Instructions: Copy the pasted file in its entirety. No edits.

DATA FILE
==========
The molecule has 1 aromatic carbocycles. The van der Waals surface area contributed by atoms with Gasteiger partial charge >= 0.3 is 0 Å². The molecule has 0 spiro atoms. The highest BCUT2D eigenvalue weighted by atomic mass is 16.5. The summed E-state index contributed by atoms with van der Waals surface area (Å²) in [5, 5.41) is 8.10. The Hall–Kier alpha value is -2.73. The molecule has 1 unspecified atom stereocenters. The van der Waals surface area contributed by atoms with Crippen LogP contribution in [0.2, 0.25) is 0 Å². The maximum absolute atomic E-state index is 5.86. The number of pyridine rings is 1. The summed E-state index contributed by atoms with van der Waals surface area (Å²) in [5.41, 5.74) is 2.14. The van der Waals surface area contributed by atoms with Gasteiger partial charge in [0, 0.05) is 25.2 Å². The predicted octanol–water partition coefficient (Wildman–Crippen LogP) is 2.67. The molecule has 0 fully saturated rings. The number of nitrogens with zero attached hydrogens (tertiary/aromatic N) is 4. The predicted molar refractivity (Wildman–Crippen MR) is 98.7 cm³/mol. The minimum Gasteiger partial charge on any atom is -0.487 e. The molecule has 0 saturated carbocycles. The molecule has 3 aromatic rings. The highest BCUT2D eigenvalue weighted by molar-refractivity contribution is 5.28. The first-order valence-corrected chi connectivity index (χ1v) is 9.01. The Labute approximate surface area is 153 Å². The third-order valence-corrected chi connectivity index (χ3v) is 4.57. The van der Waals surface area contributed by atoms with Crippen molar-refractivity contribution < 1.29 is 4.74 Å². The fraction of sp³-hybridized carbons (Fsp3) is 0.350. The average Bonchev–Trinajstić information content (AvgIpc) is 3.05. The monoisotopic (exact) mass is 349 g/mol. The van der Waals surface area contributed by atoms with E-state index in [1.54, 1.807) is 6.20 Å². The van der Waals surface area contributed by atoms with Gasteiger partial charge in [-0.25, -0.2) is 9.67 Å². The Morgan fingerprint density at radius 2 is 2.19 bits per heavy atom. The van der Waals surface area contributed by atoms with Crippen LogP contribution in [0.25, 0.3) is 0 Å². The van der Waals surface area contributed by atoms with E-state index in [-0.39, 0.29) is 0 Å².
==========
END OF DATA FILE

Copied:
The molecule has 1 aromatic carbocycles. The van der Waals surface area contributed by atoms with Gasteiger partial charge >= 0.3 is 0 Å². The molecule has 0 spiro atoms. The highest BCUT2D eigenvalue weighted by atomic mass is 16.5. The summed E-state index contributed by atoms with van der Waals surface area (Å²) in [5, 5.41) is 8.10. The Hall–Kier alpha value is -2.73. The molecule has 1 unspecified atom stereocenters. The van der Waals surface area contributed by atoms with Crippen LogP contribution in [0.2, 0.25) is 0 Å². The maximum absolute atomic E-state index is 5.86. The number of pyridine rings is 1. The summed E-state index contributed by atoms with van der Waals surface area (Å²) in [5.41, 5.74) is 2.14. The van der Waals surface area contributed by atoms with Gasteiger partial charge in [0, 0.05) is 25.2 Å². The predicted octanol–water partition coefficient (Wildman–Crippen LogP) is 2.67. The molecule has 0 fully saturated rings. The number of nitrogens with zero attached hydrogens (tertiary/aromatic N) is 4. The predicted molar refractivity (Wildman–Crippen MR) is 98.7 cm³/mol. The minimum Gasteiger partial charge on any atom is -0.487 e. The molecule has 0 saturated carbocycles. The molecule has 3 aromatic rings. The highest BCUT2D eigenvalue weighted by molar-refractivity contribution is 5.28. The first-order valence-corrected chi connectivity index (χ1v) is 9.01. The Labute approximate surface area is 153 Å². The third-order valence-corrected chi connectivity index (χ3v) is 4.57. The van der Waals surface area contributed by atoms with Crippen molar-refractivity contribution < 1.29 is 4.74 Å². The fraction of sp³-hybridized carbons (Fsp3) is 0.350. The average Bonchev–Trinajstić information content (AvgIpc) is 3.05. The monoisotopic (exact) mass is 349 g/mol. The van der Waals surface area contributed by atoms with E-state index in [1.54, 1.807) is 6.20 Å². The van der Waals surface area contributed by atoms with Gasteiger partial charge in [-0.25, -0.2) is 9.67 Å². The Morgan fingerprint density at radius 2 is 2.19 bits per heavy atom. The van der Waals surface area contributed by atoms with Crippen LogP contribution in [0.25, 0.3) is 0 Å². The van der Waals surface area contributed by atoms with E-state index in [-0.39, 0.29) is 0 Å².